The trends, the issues, and productive business
Great Britain: Getting (Paper) Craftier by the
Scrapbooking is growing, but card making is
by Binit Tejani, Paper Cellar Ltd. (Oct. 4, 2004)
The craft market has grown rapidly over the last few years with a
massive increase in the last 18 months in the paper crafts sector.
Many of the UK trends in crafts have generally migrated from
America, however the biggest papercraft trend of cardmaking is
making its mark and moving over to America as well as many countries
within Europe. Thus the UK is now becoming a worldwide trendsetter,
at least in this sector.
The growth in the UK craft industry can be seen by the number of
shops opening that are specifically focusing on art & crafts.
There is also an increase in the number of publications and even TV
channels such as QVC and Create & Craft dedicated to the
Paper Cellar entered the market late 2003 and was supplying more
than 150 stores in the UK within six months.
Paper Cellarís director, Deepa Mehta states, "We have
entered the market at the right time with a fantastic range of
papers and cards; however we feel it is important to keep on
evolving our products and range to keep the end consumer full of
interest and variety. Therefore we source from all over the world to
ensure we get the most fantastic products but of the best quality.
Our consumers have realized that the brand, Paper Cellar,
ensures the highest quality at the most reasonable prices."
The company has a unique quality of pearl papers and cards, as
well as holographic glitter and card. This glitter card is very
exclusive as the glitter is encapsulated and does not come off the
product onto ones hands. Paper Cellarís recent launch is from
India and includes handmade silk papers, embroidered paper, and
The increase in the paper market has also encouraged the growth
of complimentary products. There are hundreds of different tools and
accessories to use such as punches and embossers available from
companies such as Sissix & Fiskars.
The availability of so many different products plus the
additional components has caused a frenzy in the UK which is set to
take off worldwide.
On average a lady sends 56 cards in a year by royal mail, further
evidence that females are the hugest crafters.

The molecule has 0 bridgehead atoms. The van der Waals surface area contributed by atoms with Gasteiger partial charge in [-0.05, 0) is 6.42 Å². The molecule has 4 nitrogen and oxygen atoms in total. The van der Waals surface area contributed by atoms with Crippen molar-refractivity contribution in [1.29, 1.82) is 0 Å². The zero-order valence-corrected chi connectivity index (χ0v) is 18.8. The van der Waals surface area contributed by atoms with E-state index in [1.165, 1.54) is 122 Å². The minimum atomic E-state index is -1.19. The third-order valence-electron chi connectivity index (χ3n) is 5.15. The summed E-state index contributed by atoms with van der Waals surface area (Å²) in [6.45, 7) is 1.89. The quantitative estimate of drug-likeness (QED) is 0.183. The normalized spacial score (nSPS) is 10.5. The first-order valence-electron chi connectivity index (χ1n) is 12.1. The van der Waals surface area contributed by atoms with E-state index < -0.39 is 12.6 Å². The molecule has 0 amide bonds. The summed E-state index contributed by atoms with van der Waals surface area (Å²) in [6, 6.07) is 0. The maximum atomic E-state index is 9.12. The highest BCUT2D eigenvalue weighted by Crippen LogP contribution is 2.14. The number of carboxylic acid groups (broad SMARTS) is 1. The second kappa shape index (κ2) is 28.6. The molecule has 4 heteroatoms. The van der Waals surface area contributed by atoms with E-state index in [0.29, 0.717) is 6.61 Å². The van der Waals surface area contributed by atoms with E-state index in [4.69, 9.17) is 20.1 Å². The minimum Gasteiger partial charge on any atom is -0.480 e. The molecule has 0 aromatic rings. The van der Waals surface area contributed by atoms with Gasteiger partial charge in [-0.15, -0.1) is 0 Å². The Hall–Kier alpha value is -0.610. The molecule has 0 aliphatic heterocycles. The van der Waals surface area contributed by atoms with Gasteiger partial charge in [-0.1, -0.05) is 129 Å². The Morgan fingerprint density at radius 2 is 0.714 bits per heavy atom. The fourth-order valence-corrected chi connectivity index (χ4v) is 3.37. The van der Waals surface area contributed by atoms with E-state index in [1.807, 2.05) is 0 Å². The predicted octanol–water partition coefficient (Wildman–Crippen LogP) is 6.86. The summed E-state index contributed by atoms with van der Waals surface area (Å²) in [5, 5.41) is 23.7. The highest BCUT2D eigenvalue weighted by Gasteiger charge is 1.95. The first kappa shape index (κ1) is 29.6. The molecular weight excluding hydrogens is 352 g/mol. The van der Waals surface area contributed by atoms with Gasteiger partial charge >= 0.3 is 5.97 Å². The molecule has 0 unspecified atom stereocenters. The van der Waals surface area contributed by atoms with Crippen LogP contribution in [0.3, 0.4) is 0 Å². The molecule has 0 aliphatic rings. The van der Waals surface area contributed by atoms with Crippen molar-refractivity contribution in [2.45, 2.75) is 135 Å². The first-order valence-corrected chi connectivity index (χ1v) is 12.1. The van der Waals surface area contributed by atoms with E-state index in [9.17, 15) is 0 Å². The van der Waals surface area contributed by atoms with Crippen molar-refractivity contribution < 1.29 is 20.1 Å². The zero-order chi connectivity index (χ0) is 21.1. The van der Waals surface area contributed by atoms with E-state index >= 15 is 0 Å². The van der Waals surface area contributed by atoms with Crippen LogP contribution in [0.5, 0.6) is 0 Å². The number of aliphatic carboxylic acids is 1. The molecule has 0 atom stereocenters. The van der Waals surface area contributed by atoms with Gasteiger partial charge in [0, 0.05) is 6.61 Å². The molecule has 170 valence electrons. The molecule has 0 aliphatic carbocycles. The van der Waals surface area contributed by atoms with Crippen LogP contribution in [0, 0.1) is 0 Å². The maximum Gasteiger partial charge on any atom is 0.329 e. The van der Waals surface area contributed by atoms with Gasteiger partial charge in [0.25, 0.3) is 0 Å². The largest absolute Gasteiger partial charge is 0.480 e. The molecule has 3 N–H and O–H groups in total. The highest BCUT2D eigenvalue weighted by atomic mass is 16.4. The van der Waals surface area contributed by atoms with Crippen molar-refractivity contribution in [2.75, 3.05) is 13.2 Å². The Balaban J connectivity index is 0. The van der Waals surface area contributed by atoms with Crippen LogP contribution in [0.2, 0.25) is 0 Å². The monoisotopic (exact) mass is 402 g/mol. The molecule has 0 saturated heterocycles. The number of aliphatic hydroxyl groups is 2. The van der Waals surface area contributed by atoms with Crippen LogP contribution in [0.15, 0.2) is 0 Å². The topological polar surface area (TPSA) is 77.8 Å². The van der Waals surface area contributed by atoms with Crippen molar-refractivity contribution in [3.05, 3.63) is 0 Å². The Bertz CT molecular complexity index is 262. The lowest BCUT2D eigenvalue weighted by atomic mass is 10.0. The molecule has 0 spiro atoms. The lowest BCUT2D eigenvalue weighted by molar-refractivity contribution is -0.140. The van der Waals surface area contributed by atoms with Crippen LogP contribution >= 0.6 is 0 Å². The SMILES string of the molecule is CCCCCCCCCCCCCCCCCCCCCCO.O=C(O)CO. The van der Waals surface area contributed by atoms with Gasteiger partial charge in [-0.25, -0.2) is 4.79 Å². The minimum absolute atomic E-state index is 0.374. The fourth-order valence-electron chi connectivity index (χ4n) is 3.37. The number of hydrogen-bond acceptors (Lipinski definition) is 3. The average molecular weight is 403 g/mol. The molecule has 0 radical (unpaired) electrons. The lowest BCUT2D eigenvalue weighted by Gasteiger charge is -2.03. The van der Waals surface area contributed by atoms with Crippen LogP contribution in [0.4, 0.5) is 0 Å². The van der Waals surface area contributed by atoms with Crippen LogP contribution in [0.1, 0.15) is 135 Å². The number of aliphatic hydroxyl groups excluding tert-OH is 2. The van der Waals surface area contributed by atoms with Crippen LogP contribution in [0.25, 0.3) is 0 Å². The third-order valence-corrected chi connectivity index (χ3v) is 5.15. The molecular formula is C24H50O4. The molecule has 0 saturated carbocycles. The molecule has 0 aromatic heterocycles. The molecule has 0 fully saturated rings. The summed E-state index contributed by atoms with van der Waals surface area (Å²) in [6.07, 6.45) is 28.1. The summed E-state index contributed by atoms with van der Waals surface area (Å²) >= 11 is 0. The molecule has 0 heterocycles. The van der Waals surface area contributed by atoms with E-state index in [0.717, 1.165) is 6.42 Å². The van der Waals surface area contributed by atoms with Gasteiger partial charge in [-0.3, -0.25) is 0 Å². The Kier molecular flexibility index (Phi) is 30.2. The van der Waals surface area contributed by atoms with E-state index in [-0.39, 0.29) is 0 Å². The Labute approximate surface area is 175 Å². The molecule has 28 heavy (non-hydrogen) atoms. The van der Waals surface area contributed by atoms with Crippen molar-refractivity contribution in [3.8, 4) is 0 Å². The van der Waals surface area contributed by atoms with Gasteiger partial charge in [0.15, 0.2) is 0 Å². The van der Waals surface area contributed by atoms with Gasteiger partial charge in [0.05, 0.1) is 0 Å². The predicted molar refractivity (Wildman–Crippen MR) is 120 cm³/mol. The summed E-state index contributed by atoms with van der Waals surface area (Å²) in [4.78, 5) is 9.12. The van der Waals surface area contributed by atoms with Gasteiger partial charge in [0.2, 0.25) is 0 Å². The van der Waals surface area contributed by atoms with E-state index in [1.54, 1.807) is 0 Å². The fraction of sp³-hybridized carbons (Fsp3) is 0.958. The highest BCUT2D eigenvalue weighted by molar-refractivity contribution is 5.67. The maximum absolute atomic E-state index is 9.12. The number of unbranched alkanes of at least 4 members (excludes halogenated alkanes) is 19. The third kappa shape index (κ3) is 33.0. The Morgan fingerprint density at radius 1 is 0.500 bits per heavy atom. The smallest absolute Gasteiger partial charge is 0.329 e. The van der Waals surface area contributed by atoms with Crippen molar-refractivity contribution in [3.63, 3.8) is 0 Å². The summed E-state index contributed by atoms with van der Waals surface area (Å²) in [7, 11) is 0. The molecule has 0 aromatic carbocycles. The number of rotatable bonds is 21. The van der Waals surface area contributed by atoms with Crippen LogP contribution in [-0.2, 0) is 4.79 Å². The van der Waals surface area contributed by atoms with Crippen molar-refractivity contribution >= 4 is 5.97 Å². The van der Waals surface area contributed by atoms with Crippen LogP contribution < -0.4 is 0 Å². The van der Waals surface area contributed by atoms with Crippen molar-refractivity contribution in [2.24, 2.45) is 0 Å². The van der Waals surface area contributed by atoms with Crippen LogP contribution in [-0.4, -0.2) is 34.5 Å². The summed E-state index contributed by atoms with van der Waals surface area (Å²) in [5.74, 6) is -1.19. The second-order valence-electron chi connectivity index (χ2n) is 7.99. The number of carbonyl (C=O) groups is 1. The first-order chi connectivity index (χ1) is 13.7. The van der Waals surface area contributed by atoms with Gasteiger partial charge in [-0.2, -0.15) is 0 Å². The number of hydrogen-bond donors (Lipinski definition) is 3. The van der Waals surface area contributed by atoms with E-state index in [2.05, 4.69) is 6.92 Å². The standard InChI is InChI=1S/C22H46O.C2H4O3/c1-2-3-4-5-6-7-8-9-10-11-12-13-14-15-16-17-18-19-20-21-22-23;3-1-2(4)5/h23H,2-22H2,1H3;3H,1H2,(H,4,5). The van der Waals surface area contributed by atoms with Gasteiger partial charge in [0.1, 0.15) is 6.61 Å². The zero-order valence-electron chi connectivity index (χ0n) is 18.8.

Paper Cellar has also seen that cardmaking is also very seasonal.
During the summer months, apparently there are fewer reasons to make
a card. However, as soon as the school holidays are over, card
makers start making their Christmas cards. Thus companies such as
Paper Cellar have to start thinking about colours and papers for the
different seasons at least six months ahead.
Other recent card making trends include spirelli, lace, paper
pricking, die cuts, and actually sewing on paper (thus many sewing
magazines are doing projects on card making).
On average a scrapbooker will spend a lot more than a card maker
because she is preserving memories and keeping what she makes rather
than giving it away. The scrapbooking trend in the UK has been very
funny; it was introduced a few years back, but did not take off.
Recently itís re-emerged its sleepy head into the market, this
time with renewed vigour.
The buzz is that scrapbooking is going to take the UK by storm;
however, I don't think it has as much potential as card making. One
reason someone mentioned was that in the U.S., many people are from
different countries with unique heritages, and hence history is
fresh for them, reason enough to want to record it for themselves
and for their kids. But British people generally take their British
heritage and roots for granted; perhaps that might be why the
approach to appealing to people with scrapbooking should be
re-thought for the UK market.
Note: To read previous "Memory, Paper, &
Stamps" columns, click on the titles in the right-hand column.
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